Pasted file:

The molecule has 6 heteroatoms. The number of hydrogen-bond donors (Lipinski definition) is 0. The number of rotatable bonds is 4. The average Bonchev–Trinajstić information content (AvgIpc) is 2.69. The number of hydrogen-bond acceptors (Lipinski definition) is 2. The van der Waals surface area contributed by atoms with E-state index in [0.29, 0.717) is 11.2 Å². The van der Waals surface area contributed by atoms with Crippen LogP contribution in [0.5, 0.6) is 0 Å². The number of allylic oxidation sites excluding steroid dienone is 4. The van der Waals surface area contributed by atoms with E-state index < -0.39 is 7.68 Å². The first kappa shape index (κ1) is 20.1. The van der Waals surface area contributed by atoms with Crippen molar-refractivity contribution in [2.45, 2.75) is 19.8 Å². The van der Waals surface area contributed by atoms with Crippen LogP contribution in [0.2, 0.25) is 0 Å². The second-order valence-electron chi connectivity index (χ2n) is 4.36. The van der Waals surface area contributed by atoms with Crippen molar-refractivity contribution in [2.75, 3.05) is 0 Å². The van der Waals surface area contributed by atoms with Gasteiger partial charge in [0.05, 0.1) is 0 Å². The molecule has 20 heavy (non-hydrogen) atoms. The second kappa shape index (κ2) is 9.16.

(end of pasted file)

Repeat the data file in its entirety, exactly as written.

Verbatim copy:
The molecule has 6 heteroatoms. The number of hydrogen-bond donors (Lipinski definition) is 0. The number of rotatable bonds is 4. The average Bonchev–Trinajstić information content (AvgIpc) is 2.69. The number of hydrogen-bond acceptors (Lipinski definition) is 2. The van der Waals surface area contributed by atoms with E-state index in [0.29, 0.717) is 11.2 Å². The van der Waals surface area contributed by atoms with Crippen LogP contribution in [0.5, 0.6) is 0 Å². The number of allylic oxidation sites excluding steroid dienone is 4. The van der Waals surface area contributed by atoms with E-state index < -0.39 is 7.68 Å². The first kappa shape index (κ1) is 20.1. The van der Waals surface area contributed by atoms with Crippen molar-refractivity contribution in [2.45, 2.75) is 19.8 Å². The van der Waals surface area contributed by atoms with Crippen LogP contribution in [0.2, 0.25) is 0 Å². The second-order valence-electron chi connectivity index (χ2n) is 4.36. The van der Waals surface area contributed by atoms with Crippen molar-refractivity contribution in [2.75, 3.05) is 0 Å². The van der Waals surface area contributed by atoms with Gasteiger partial charge in [0.05, 0.1) is 0 Å². The molecule has 20 heavy (non-hydrogen) atoms. The second kappa shape index (κ2) is 9.16.